Is the Rick Ankiel Watch a guarantee of failure?
This probably isn't a Nightline topic, or something as important as why NASCAR doesn't make their walls with just a skoosh more give, but it still might stand for something bigger than the moment in which it exists.
Ankiel threw off the mound this week and the world learned every sordid detail of it. He was wild and mechanically unsound. In all, he was just about what we saw last time around, and that's not good. Not to pretend to be Johnny Ombudsman, but here's a question: What if everybody left him alone? What if nobody but coaches and catchers watched his bullpen sessions? What if Tony La Russa and Dave Duncan took him to a local high school field tomorrow evening and let him throw off a cloddy mound in near-darkness? Would it make a difference? Don't think La Russa hasn't thought about it, or already done it. If nothing else, it would make a good case study.
Because the way it seems to be shaping up, Ankiel has no chance. If every time he plays catch with a teammate there are 10 reporters standing there with location charts, then Ankiel is fighting more than his arm and his head. He's fighting something bigger, something out of his control. He's fighting the idea that everybody is waiting for him to fail, which is a stronger force than a fear of failure on its own merits.
Eventually, of course, he's going to have to face the bright lights of the big city, because you can't just call the Mets on a Tuesday morning and say hey, we decided the game's in a half-hour.
But these are hypotheticals for a hypothetical world. They call this thing Ankiel is fighting The Thing, and we might be watching the surest way to make sure it continues to resist both definition and cure.
This Week's List
Next week in Media Today: Guest host Rudy Martzke weighs in on the annoying use of the pluperfect tense on "World's Strongest Man" telecasts.
Yet another dream of a gullible youth dashed: I'm starting to believe, grudgingly, that He Hate Me is more of a promotional gimmick than he is a potential football superstar.
On the other hand, when owners use the words "fiscal responsibility" and "small-market" in the same sentence, they will receive no-money-down and low, low financing on select used cars: Bud Selig reportedly will fine owners $1 million for speaking about baseball's labor issues.
All those scores in the paper were wrong, especially that embarrassing one that showed us losing to Oregon State: USC coach Henry Bibby, whose underachieving team hasn't missed an opportunity to miss an opportunity all season long, has forbidden his players from talking to the media.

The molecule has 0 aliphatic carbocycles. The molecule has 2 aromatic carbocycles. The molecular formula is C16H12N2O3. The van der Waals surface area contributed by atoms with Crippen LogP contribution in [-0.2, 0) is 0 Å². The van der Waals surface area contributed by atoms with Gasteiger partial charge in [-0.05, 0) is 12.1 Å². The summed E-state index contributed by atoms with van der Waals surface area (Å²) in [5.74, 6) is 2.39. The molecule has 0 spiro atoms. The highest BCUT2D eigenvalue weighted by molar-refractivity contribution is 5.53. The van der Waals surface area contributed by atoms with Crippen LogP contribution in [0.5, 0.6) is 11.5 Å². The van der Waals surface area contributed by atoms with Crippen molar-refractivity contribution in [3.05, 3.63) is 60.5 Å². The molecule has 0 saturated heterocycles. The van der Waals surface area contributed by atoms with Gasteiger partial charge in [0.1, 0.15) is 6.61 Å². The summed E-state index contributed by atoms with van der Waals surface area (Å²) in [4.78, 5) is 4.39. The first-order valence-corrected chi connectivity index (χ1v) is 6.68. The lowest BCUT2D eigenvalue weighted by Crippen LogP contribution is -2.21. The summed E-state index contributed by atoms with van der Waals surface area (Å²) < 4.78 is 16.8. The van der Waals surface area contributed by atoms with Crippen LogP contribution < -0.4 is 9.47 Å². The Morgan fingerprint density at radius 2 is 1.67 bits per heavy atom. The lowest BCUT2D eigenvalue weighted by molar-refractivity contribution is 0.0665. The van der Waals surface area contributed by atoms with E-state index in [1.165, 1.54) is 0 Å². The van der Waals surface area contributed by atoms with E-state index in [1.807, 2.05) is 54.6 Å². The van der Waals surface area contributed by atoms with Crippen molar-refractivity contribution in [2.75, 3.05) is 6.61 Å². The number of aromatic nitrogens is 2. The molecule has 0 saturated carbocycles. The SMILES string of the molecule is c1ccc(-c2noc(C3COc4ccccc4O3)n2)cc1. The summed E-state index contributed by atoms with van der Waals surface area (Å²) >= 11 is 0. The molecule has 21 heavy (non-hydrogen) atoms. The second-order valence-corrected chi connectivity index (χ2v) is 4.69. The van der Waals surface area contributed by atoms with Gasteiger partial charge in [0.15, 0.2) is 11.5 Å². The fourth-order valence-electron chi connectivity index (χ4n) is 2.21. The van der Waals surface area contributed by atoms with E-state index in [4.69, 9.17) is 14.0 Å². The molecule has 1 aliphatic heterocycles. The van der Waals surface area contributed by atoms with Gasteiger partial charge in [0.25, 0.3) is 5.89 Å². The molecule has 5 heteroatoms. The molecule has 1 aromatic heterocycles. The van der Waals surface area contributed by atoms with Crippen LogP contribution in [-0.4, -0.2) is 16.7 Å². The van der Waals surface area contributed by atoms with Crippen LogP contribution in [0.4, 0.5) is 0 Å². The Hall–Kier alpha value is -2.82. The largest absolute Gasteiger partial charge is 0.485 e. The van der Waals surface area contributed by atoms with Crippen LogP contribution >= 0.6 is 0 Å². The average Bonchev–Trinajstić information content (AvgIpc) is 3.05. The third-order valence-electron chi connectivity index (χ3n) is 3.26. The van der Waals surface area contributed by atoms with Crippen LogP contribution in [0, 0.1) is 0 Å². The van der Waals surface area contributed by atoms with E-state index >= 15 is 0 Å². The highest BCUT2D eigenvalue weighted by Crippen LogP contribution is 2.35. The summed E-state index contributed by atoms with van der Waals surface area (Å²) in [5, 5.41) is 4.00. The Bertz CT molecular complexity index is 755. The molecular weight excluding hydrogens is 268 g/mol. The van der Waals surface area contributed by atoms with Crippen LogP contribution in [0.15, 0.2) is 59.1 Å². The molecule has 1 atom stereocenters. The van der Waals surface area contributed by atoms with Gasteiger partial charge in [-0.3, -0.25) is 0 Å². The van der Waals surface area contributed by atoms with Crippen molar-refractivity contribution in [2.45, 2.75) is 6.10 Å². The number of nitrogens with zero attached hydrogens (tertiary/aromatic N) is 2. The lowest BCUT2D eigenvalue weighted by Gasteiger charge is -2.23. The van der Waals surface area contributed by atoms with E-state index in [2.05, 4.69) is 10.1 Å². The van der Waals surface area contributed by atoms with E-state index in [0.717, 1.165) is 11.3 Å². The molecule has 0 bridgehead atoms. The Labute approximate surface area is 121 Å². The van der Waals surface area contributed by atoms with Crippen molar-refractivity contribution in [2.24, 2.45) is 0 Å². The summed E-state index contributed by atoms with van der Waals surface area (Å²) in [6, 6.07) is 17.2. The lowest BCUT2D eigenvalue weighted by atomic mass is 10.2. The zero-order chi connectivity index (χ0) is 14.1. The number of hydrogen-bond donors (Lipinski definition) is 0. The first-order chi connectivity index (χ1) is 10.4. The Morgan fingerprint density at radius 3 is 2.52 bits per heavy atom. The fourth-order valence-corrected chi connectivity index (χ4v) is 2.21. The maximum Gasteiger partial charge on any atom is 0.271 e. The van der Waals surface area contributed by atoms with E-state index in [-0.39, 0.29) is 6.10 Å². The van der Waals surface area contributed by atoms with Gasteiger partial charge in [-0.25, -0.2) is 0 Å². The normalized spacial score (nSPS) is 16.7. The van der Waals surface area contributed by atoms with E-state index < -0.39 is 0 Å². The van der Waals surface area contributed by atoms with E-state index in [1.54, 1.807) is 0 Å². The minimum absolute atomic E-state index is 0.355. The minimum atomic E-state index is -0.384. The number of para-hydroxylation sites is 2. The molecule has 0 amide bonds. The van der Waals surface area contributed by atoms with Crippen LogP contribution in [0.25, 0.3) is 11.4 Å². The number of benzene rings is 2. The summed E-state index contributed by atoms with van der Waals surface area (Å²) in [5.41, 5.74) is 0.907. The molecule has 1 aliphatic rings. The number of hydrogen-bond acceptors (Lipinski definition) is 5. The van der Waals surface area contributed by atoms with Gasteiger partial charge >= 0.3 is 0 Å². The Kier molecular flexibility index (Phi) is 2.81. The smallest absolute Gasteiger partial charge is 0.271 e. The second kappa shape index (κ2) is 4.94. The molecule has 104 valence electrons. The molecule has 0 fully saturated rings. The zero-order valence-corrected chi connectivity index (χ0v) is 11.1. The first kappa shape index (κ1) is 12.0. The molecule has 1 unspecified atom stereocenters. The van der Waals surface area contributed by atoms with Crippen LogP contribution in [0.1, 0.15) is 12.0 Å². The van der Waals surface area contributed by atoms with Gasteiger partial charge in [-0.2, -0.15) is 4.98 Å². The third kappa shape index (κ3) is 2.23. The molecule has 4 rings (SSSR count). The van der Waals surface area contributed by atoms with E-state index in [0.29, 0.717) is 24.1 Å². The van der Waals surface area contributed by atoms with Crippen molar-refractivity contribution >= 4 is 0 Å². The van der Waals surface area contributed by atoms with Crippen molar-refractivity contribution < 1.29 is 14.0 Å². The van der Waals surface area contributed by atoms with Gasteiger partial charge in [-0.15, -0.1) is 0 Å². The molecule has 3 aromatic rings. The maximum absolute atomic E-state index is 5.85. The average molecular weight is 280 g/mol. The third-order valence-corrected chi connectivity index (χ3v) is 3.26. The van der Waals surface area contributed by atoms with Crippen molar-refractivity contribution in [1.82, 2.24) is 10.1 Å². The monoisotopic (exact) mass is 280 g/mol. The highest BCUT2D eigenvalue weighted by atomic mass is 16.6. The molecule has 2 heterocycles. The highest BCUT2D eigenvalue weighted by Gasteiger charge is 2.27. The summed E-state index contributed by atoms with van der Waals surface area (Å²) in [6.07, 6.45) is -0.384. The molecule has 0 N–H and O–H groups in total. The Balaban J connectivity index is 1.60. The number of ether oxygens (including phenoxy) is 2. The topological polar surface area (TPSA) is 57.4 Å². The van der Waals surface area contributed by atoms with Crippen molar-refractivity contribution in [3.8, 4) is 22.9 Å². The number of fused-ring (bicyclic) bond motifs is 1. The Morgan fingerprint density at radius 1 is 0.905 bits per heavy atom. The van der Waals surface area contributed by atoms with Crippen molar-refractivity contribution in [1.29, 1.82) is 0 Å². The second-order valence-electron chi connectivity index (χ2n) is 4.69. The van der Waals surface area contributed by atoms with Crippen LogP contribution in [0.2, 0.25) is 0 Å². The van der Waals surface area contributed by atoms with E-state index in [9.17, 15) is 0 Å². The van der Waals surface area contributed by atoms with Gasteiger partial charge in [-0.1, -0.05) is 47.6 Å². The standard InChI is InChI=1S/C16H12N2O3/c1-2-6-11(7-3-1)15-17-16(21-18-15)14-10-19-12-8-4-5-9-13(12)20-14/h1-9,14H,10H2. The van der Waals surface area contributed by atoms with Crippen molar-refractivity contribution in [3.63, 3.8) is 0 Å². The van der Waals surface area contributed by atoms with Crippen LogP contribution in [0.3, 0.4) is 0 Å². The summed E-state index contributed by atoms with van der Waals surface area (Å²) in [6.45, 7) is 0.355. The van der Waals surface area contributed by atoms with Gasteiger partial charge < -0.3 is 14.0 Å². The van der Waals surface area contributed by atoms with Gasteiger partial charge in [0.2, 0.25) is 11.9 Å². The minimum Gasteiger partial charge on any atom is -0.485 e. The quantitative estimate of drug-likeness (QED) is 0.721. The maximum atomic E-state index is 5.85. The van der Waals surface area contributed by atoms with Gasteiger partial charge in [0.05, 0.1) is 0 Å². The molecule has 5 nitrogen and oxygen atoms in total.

March Madness means one thing: Zags.
Hint -- not Mark Madsen or Rick Fox: When Shaq said, "That's the way we should play every night," after the Lakers beat the Spurs on Wednesday night, guess who was out of the lineup with an injury?
It's almost enough to make you take back every unkind word you've ever said about Jerry Glanville: XFL announcer Jim Ross.
One reason you can see the steam coming out of Brian Sabean's ears from Vegas to El Paso: Barry Bonds, complaining.
Then again: What did you expect?
One reason Gary Sheffield is speaking only for himself: Some of us would be very, very happy with "just $3 million more than Carlos Perez."
About as shocking as tuning into Comedy Central mid-day seeing an old Saturday Night Live: Juan Gonzalez was hurt in his first workout with the Indians.
Of all things: Donyell Marshall.
The other 40 percent play in Utah: Charles Oakley told the New York Post that he believes 60 percent of NBA players regularly smoke marijuana, and many of them play high.
When college crowds storm the court after mediocre -- or even important -- wins, they're forgetting an important rule: Once everybody starts doing it, it stops being cool.
The locker room sound bytes from halftime of the XFL games prove what we always suspected about football players and coaches: No matter the league -- they don't have anything to say.
A brief and entirely subjective recap of incisive remarks caught on tape at halftime of XFL games: 1) Lineman shouting, "Who wants it more?"; 2) Coach shouting, "We're going to run it down their throats, OK?"; 3) Player shouting, "Now's the time! Now's the time!"
Why USA Today remains the quintessential window into the desolate American soul: "Can You Haiku? Write three lines about Ricky Martin for the chance to win a prize" -- part of the critically acclaimed "Daily Celebrity Haiku" series.
Come to think of it -- "Daily Athlete Haiku, with special guest star Gary Sheffield:
Nine million ain't s---
As part of our own ongoing series, we present a foray into the positive by listing a few lesser-known NBA players who are really fun to watch: Shawn Marion, Jason Terry, Andre Miller, Steve Nash, Eddie Robinson and Bobby Jackson.
And finally, who's on the bubble?: We're all on the bubble, every last one of us.
Tim Keown is a senior writer for ESPN The Magazine. E-mail email@example.com.
SportsCenter with staples
Subscribe to ESPN The Magazine for just ...
Who's on the cover today?
ESPN.com's Page 2
The lighter side of the news